The saddest part of the disease is that people live between 5-10 years after being diagnosed because of physical impairment due to diminished brain function but some patients today can live up to 14 years due to improvements in care and medical treatments. There are no proven methods for preventing Alzheimer but evidence suggests that healthy lifestyles such as systemic physical but also mental exercise seem to protect against dementia. Ideal exercise seems to be about 160 minutes per week, combining aerobic exercises like walking, swimming with muscle strengthening exercises. A healthy diet is also recommended as a possible method of prevention, although no definitive nutritional recommendations can be made. It seems beneficial for the disease, to include fish, fruits, vegetables and legumes, two glasses of red wine a day and white meat in your diet.
Therefore, performing activities that enhance memory such as reading, intellectual games or even simpler activities such as crosswords can keep the cognitive functions of the elderly alive and help preserve their memory. That is why educated people who systematically exercise their mind suffer from the disease in older age and in milder form than those who keep their minds idle. In addition, future studies may prove to be beneficial in preventing the occurrence of Alzheimer’s, or at least the severity of its progression.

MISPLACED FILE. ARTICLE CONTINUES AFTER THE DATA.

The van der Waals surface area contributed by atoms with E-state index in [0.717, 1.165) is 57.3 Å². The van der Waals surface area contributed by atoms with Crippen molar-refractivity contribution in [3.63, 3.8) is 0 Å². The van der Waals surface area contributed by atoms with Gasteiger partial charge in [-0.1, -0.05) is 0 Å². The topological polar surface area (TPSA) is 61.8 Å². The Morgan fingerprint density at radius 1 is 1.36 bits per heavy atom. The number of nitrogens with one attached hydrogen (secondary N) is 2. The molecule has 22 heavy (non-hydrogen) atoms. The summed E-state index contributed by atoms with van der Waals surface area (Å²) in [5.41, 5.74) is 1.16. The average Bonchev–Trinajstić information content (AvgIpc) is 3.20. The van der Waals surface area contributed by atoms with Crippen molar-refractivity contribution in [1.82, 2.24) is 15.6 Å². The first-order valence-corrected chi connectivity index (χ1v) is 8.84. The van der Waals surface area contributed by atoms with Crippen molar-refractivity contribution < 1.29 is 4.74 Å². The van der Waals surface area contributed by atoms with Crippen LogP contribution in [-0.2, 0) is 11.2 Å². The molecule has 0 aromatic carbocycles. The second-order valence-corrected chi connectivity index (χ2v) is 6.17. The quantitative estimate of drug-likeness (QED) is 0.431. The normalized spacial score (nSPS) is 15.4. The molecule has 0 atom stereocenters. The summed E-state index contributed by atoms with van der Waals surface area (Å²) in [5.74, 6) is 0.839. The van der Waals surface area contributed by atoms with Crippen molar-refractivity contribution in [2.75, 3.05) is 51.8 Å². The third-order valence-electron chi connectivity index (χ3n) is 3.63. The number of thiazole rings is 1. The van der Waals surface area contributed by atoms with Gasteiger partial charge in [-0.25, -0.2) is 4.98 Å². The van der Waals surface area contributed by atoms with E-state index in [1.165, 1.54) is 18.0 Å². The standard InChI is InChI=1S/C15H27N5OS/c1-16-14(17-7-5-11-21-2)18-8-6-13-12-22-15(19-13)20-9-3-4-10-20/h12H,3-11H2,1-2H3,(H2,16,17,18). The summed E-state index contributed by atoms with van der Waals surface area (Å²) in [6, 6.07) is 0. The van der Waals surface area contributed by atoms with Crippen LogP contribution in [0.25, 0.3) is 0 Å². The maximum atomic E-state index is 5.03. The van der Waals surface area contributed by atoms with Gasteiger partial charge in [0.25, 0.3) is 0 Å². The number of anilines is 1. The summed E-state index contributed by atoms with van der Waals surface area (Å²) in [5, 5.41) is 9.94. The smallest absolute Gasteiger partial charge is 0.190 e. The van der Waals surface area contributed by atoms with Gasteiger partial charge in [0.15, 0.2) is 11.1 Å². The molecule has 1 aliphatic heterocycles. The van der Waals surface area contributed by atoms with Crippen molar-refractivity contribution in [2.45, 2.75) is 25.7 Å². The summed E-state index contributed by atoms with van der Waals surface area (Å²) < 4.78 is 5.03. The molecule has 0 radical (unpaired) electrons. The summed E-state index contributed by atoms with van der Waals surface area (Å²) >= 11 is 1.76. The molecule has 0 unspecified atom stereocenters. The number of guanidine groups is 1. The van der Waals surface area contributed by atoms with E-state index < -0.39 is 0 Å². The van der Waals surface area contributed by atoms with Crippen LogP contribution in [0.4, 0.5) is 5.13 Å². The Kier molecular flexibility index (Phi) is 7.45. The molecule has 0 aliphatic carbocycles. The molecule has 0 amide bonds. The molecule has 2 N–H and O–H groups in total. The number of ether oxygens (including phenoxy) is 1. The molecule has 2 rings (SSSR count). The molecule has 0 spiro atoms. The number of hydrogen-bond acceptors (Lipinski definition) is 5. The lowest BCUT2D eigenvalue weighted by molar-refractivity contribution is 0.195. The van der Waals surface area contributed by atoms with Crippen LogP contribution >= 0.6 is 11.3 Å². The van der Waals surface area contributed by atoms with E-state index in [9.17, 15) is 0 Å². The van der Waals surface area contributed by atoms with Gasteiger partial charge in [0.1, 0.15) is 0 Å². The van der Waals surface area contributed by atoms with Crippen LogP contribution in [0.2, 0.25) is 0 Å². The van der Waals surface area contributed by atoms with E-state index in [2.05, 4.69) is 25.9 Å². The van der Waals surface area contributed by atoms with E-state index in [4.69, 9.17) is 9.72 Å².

A diagnosis of Alzheimer’s is said to be a “diagnosis by exclusion”. This means that there is no certain test just for Alzheimer’s, but today medical history, a physical exam, and mental status tests are used for diagnosis but they aren’t so accurate as an autopsy of brain tissue examined under a microscope. Unfortunately, there is also not a radical cure for Alzheimer because it is a complex disease and it is unlikely that any drug or other intervention can successfully treat it, so it cannot be halted or reversed.
However, there are drugs that inhibit and significantly slow down its development, especially if given early. Their goal is to strengthen patient’s autonomy and daily functioning and significantly improve the lives of patients and their families. According to studies the condition of patients undergoing treatment is deteriorating much slower than those who are not treated. In addition, their quality of life is clearly better, making them easier to care for, and thus putting less weight on their families.